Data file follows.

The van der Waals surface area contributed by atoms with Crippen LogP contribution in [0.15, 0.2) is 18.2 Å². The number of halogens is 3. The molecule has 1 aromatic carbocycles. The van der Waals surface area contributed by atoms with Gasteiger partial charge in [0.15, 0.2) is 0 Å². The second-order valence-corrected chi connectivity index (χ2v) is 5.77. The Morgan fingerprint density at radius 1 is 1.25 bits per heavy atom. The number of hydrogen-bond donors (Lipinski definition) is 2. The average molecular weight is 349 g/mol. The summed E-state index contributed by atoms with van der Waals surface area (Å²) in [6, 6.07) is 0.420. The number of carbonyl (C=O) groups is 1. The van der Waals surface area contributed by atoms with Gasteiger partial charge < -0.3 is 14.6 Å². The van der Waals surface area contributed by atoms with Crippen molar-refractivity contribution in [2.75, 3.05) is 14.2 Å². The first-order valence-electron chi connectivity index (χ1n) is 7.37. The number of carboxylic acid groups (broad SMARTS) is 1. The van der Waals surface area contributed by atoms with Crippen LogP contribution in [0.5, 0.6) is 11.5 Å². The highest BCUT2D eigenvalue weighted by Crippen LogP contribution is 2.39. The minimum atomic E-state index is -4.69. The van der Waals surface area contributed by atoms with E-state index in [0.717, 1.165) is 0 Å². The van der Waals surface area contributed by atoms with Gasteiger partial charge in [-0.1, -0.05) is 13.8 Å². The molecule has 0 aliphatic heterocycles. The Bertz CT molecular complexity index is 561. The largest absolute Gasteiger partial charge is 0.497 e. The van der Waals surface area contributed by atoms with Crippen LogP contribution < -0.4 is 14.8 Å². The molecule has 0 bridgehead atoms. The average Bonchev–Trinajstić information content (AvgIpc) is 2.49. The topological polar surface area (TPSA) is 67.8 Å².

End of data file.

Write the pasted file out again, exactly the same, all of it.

The van der Waals surface area contributed by atoms with Crippen LogP contribution in [0.15, 0.2) is 18.2 Å². The number of halogens is 3. The molecule has 1 aromatic carbocycles. The van der Waals surface area contributed by atoms with Gasteiger partial charge in [0.15, 0.2) is 0 Å². The second-order valence-corrected chi connectivity index (χ2v) is 5.77. The Morgan fingerprint density at radius 1 is 1.25 bits per heavy atom. The number of hydrogen-bond donors (Lipinski definition) is 2. The average molecular weight is 349 g/mol. The summed E-state index contributed by atoms with van der Waals surface area (Å²) in [6, 6.07) is 0.420. The number of carbonyl (C=O) groups is 1. The van der Waals surface area contributed by atoms with Gasteiger partial charge < -0.3 is 14.6 Å². The van der Waals surface area contributed by atoms with Crippen molar-refractivity contribution in [2.75, 3.05) is 14.2 Å². The first-order valence-electron chi connectivity index (χ1n) is 7.37. The number of carboxylic acid groups (broad SMARTS) is 1. The van der Waals surface area contributed by atoms with Crippen LogP contribution in [0.5, 0.6) is 11.5 Å². The highest BCUT2D eigenvalue weighted by Crippen LogP contribution is 2.39. The minimum atomic E-state index is -4.69. The van der Waals surface area contributed by atoms with E-state index in [0.717, 1.165) is 0 Å². The van der Waals surface area contributed by atoms with Gasteiger partial charge in [-0.1, -0.05) is 13.8 Å². The molecule has 0 aliphatic heterocycles. The Bertz CT molecular complexity index is 561. The largest absolute Gasteiger partial charge is 0.497 e. The van der Waals surface area contributed by atoms with Crippen LogP contribution < -0.4 is 14.8 Å². The molecule has 0 bridgehead atoms. The average Bonchev–Trinajstić information content (AvgIpc) is 2.49. The topological polar surface area (TPSA) is 67.8 Å².